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1.34: Igneous Rocks

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    9754
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    Igneous Rocks

    • The term igneous applies to rocks or minerals that have solidified from molten material.
    • Molten material underground is call magma; when it erupts and flows on the surface it is called lava.
    * When molten material cools, it crystallizes into rock.
    • When magma intrudes other rocks underground and cools it forms intrusive igneous rocks (examples include granite, diorite, and gabbro). Slower cooling times underground result in bigger mineral crystals. These rocks typically have acrystalline texture from interlocking crystal grains.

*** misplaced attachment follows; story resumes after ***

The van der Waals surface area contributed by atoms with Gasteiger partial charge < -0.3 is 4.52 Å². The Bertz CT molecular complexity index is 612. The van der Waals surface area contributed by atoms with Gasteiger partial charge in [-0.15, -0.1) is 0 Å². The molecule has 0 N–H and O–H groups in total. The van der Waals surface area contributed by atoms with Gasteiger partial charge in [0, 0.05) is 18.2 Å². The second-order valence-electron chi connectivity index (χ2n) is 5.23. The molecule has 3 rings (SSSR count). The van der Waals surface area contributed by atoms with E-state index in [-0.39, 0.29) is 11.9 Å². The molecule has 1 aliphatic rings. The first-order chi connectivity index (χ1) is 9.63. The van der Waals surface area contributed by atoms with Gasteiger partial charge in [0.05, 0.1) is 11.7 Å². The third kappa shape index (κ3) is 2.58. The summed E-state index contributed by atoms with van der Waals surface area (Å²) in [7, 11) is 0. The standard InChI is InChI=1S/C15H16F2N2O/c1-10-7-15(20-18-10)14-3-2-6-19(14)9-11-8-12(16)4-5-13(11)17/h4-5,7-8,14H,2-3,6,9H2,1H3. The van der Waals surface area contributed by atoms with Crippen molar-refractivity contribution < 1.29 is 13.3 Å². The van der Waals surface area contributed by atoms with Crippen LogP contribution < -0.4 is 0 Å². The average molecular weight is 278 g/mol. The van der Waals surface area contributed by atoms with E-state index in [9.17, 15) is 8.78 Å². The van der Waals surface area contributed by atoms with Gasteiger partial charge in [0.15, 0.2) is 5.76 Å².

• Lava that extrudes on the surface as a volcanic eruption cools quickly, forming extrusive igneous rocks (examples include rhyolite, andesite, and basalt).

    Igneous rocks are generally classified by their color and size of their crystals, and more specifically classified by their mineral composition. Study of igneous rocks has played an important role in deciphering the origin of rocks beneath and around ocean basins (discussed in Chapters 3 and 4).

    Intrusive igneous rocks: granite, diorite, gabbro Extrusive igneous rocks: rhyolite, andesite, basalt Igneous provinces
    Figure 1.89. Intrusive (plutonic) igneous rocks Figure 1.90. Extrusive (volcanic) igneous rocks. Figure 1.91. Igneous regions of the world.
    Basalt volcanic eruption Mount St. Helens is an andesite volcano Yosemite granites
    Figure 1.92. Basalt volcano: Pu'u'o'o volcano on Hawaii's Big Island. Figure 1.93. Andesite volcano: Mount St. Helens in the Cascade Range, Washington.. Figure 1.94. Granites exposed in core of Sierra Nevada Range.


    1.34: Igneous Rocks is shared under a not declared license and was authored, remixed, and/or curated by Miracosta Oceanography 101 (Miracosta)) via source content that was edited to conform to the style and standards of the LibreTexts platform; a detailed edit history is available upon request.